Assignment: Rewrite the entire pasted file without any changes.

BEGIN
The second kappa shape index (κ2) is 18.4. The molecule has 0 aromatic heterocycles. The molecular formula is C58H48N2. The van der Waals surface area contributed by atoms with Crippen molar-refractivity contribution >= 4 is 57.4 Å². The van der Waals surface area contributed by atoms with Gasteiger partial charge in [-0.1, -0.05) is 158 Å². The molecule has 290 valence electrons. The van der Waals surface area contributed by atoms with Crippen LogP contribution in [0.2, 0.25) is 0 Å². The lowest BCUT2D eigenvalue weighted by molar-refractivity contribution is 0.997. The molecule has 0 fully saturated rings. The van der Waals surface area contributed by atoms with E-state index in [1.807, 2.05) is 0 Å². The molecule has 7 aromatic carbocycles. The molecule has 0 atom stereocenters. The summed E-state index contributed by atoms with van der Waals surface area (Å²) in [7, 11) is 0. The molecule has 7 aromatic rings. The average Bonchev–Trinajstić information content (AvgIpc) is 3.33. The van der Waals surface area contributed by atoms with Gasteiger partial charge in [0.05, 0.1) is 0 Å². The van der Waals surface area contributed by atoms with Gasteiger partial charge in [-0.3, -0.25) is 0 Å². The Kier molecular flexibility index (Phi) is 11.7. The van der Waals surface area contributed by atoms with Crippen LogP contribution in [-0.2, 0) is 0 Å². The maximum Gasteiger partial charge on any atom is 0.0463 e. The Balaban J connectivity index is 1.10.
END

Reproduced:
The second kappa shape index (κ2) is 18.4. The molecule has 0 aromatic heterocycles. The molecular formula is C58H48N2. The van der Waals surface area contributed by atoms with Crippen molar-refractivity contribution >= 4 is 57.4 Å². The van der Waals surface area contributed by atoms with Gasteiger partial charge in [-0.1, -0.05) is 158 Å². The molecule has 290 valence electrons. The van der Waals surface area contributed by atoms with Crippen LogP contribution in [0.2, 0.25) is 0 Å². The lowest BCUT2D eigenvalue weighted by molar-refractivity contribution is 0.997. The molecule has 0 fully saturated rings. The van der Waals surface area contributed by atoms with E-state index in [1.807, 2.05) is 0 Å². The molecule has 7 aromatic carbocycles. The molecule has 0 atom stereocenters. The summed E-state index contributed by atoms with van der Waals surface area (Å²) in [7, 11) is 0. The molecule has 7 aromatic rings. The average Bonchev–Trinajstić information content (AvgIpc) is 3.33. The van der Waals surface area contributed by atoms with Gasteiger partial charge in [0.05, 0.1) is 0 Å². The van der Waals surface area contributed by atoms with Gasteiger partial charge in [-0.3, -0.25) is 0 Å². The Kier molecular flexibility index (Phi) is 11.7. The van der Waals surface area contributed by atoms with Crippen LogP contribution in [-0.2, 0) is 0 Å². The maximum Gasteiger partial charge on any atom is 0.0463 e. The Balaban J connectivity index is 1.10.